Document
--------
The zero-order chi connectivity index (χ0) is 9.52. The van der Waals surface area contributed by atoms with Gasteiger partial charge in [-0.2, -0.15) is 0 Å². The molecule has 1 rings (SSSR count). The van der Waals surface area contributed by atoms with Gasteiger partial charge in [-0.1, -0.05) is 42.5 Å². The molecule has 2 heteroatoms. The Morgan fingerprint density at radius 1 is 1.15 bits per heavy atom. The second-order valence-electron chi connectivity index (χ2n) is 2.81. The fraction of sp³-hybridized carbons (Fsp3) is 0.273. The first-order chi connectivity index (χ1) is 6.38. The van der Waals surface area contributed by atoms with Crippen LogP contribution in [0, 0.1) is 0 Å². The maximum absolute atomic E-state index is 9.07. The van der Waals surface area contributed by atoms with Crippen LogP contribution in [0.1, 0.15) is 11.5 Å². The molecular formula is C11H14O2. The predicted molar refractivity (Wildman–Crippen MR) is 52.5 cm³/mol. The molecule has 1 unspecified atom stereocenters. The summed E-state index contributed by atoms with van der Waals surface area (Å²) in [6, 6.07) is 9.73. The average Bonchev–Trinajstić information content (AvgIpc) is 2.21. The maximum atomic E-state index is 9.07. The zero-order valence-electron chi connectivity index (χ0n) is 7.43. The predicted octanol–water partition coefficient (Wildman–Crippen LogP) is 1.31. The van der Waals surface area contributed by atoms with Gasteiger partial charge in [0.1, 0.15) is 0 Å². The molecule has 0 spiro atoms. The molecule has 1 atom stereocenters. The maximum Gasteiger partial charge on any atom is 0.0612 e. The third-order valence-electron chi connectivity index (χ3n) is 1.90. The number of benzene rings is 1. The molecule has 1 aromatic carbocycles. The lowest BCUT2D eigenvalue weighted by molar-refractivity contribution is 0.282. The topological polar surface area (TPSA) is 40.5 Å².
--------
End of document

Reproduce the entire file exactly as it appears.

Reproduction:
The zero-order chi connectivity index (χ0) is 9.52. The van der Waals surface area contributed by atoms with Gasteiger partial charge in [-0.2, -0.15) is 0 Å². The molecule has 1 rings (SSSR count). The van der Waals surface area contributed by atoms with Gasteiger partial charge in [-0.1, -0.05) is 42.5 Å². The molecule has 2 heteroatoms. The Morgan fingerprint density at radius 1 is 1.15 bits per heavy atom. The second-order valence-electron chi connectivity index (χ2n) is 2.81. The fraction of sp³-hybridized carbons (Fsp3) is 0.273. The first-order chi connectivity index (χ1) is 6.38. The van der Waals surface area contributed by atoms with Crippen LogP contribution in [0, 0.1) is 0 Å². The maximum absolute atomic E-state index is 9.07. The van der Waals surface area contributed by atoms with Crippen LogP contribution in [0.1, 0.15) is 11.5 Å². The molecular formula is C11H14O2. The predicted molar refractivity (Wildman–Crippen MR) is 52.5 cm³/mol. The molecule has 1 unspecified atom stereocenters. The summed E-state index contributed by atoms with van der Waals surface area (Å²) in [6, 6.07) is 9.73. The average Bonchev–Trinajstić information content (AvgIpc) is 2.21. The maximum atomic E-state index is 9.07. The zero-order valence-electron chi connectivity index (χ0n) is 7.43. The predicted octanol–water partition coefficient (Wildman–Crippen LogP) is 1.31. The van der Waals surface area contributed by atoms with Gasteiger partial charge in [0.1, 0.15) is 0 Å². The molecule has 0 spiro atoms. The molecule has 1 atom stereocenters. The maximum Gasteiger partial charge on any atom is 0.0612 e. The third-order valence-electron chi connectivity index (χ3n) is 1.90. The number of benzene rings is 1. The molecule has 1 aromatic carbocycles. The lowest BCUT2D eigenvalue weighted by molar-refractivity contribution is 0.282. The topological polar surface area (TPSA) is 40.5 Å².